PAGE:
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Using Dance to Disseminate Qualitative Research

Using Dance to Disseminate Qualitative Research
Mount Sinai Hospital, 11th floor classroom
Time: Nov 24th, 12:00 pm End: Nov 24th, 1:00 pm
Interest Categories: Women & Gender Studies (FAS), Science/Technology, Psychology, Psychoanalytic, Psychiatry, Music, Faculty of , Information, Faculty of, English and Drama (UTM), English (UTSC), English (FAS), Drama, Theatre, Performance Studies (FAS), Critical Theory, Comparative Literature (FAS), Communications, Communication, Culture, Information and Technology (UTM), Art (FAS), Anthropology (UTM), Anthropology (FAS), 2000-
Lecture by Katherine Boydell, Psychiatry and Public Health, University of Toronto

The Health, Arts & Humanities Program, University of Toronto
How can the creative arts elicit and portray essential research findings and promote useable knowledge and understanding?
What are the intersections that exist between art and science?
There has been a recent call for a model of social science which is performative and the subsequent need to rethink the relationship between performance and scholarly representation (Denzin, 2003; Jones, 2006). Arts-based research provides a platform from which to begin a dialogue with young people, families and the public; moving them toward new ways of understanding and knowing. In representing the experiences of mental illness in a new way that is evocative, illuminating, and memorable, viewers are challenged to engage with the work and consider the cultural stereotypes that surround those with mental illness. This presentation will focus on a project that used arts-informed methodology -  a choreographed research-based dance production - not only to contribute to our understanding of pathways to mental health care, but also to explore the arts as an effective knowledge translation vehicle for communication of qualitative research and engaging with and informing multiple audiences.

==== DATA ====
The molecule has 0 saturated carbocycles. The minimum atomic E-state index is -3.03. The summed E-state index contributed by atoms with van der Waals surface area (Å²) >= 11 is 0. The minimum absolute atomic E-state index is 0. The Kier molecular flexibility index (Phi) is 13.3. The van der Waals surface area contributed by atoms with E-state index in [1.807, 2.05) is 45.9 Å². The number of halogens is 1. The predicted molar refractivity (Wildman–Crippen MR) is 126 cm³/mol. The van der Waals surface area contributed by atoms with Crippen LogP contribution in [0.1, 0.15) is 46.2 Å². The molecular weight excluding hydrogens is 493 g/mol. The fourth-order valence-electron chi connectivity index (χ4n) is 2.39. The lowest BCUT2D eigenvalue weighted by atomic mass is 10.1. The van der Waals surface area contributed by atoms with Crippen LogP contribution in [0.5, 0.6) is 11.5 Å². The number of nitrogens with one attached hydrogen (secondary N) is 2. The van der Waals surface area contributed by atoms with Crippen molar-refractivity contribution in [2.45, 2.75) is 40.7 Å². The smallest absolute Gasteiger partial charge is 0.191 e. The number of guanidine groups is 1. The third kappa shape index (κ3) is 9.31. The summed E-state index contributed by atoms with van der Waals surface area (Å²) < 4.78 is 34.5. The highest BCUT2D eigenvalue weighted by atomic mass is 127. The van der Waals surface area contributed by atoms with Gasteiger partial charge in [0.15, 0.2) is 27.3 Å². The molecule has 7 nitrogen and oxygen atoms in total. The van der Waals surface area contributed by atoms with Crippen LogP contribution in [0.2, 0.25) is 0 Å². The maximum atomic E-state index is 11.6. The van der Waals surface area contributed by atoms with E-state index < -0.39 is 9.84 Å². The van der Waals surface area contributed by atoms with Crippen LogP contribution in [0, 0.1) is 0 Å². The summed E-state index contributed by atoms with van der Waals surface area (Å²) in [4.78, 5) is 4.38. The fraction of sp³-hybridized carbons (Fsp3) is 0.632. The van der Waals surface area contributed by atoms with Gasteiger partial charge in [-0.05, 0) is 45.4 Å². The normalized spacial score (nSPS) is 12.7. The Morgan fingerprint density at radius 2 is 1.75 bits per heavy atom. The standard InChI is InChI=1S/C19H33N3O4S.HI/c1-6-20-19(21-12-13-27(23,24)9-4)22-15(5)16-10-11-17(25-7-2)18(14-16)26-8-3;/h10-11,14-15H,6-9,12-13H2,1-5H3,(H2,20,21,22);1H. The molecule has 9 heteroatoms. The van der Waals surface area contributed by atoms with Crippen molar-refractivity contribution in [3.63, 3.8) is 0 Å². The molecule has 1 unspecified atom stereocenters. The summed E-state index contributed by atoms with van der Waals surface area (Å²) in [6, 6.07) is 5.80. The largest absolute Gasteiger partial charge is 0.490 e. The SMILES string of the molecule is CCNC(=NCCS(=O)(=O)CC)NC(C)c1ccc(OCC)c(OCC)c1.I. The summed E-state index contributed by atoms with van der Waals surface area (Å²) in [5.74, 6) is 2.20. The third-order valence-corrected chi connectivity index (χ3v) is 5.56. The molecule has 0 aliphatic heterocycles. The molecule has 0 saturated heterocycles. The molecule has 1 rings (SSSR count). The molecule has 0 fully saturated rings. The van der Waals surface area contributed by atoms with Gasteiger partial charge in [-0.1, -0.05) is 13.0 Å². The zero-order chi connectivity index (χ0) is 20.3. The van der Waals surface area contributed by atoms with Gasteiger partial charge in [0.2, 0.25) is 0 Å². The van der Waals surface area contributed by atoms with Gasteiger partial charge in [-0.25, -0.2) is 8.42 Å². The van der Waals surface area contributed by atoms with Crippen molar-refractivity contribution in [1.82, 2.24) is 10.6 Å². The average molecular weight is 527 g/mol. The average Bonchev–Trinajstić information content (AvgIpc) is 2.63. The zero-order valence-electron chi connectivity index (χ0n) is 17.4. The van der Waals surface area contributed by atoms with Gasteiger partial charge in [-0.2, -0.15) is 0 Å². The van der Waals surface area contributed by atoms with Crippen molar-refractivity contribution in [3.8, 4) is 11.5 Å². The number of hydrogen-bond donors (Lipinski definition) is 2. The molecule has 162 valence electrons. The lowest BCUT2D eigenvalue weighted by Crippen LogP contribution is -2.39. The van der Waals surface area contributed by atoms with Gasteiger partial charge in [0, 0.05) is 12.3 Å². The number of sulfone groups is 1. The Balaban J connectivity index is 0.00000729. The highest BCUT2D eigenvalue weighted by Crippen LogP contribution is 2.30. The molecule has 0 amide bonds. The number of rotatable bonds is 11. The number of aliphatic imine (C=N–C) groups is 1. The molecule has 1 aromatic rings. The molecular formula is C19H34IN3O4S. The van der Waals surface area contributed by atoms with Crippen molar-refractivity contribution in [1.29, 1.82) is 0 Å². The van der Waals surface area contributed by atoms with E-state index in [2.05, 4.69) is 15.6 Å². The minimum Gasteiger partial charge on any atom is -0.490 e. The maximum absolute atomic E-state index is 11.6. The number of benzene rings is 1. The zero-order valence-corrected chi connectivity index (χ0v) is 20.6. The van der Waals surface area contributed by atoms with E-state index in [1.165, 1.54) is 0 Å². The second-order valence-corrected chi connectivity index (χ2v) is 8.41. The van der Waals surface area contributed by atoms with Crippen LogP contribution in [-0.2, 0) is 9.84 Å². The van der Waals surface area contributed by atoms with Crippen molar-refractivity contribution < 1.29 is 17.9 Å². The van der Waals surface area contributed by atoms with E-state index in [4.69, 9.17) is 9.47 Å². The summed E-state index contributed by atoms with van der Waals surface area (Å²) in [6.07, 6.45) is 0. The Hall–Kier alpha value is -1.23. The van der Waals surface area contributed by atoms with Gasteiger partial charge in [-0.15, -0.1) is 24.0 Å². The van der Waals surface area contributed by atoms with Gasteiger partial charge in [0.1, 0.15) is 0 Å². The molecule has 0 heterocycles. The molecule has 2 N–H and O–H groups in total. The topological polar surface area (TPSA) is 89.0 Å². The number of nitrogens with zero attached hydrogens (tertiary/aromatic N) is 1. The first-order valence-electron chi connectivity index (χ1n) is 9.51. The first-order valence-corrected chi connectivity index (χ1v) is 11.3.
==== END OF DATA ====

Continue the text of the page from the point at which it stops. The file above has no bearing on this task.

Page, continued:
The evocative representation of textual research results through dance can communicate mood as well as facts and has the advantage of allowing the audience to engage in the phenomena in a deeper, more sensitive, open and meaningful way (Bourriaud, 1998). The theoretical underpinnings of the project drew on embodied inquiry (Todres, 2007). wherein the body is intimately implicated in what things mean; in terms of research methodology, embodied understanding is not just 'cognitive', but involves embodied, aesthetic experience and application. The story told through this performance highlights the anguish of experiencing first episode psychosis and the difficulties associated with seeking help. This presentation will highlight the process of co-creation of the research-based dance and the experience of dissemination to a broad range of audience members. Was it possible to develop visual ways to communicate research findings about complex subjects like psychosis? In what ways could expressive bodies/performance be used to represent qualitative research? Could it challenge us to engage differently with the data and to see differently?
Dr Katherine Boydell is a Senior Scientist and Scientific Director of Qualitative Inquiry in Child Health Evaluative Sciences at the Hospital for Sick Children and Associate Professor in the Departments of Psychiatry and Dalla Lana School of Public Health at the University of Toronto. She received a Master of Health Science in Community Health and Epidemiology at the University of Toronto and a Doctorate in Qualitative Sociology at York University.
Thursday, November 24, 2011
12:00 - 1:00 p.m.
11th Floor Classroom
Mount Sinai Hospital
Brown Bag - BYOL
This event is free and open to the public, but registration is required.  Please RSVP to wsmid@mtsinai.on.ca or 416-586-4800 ext. 8325

Download event flyer [pdf]


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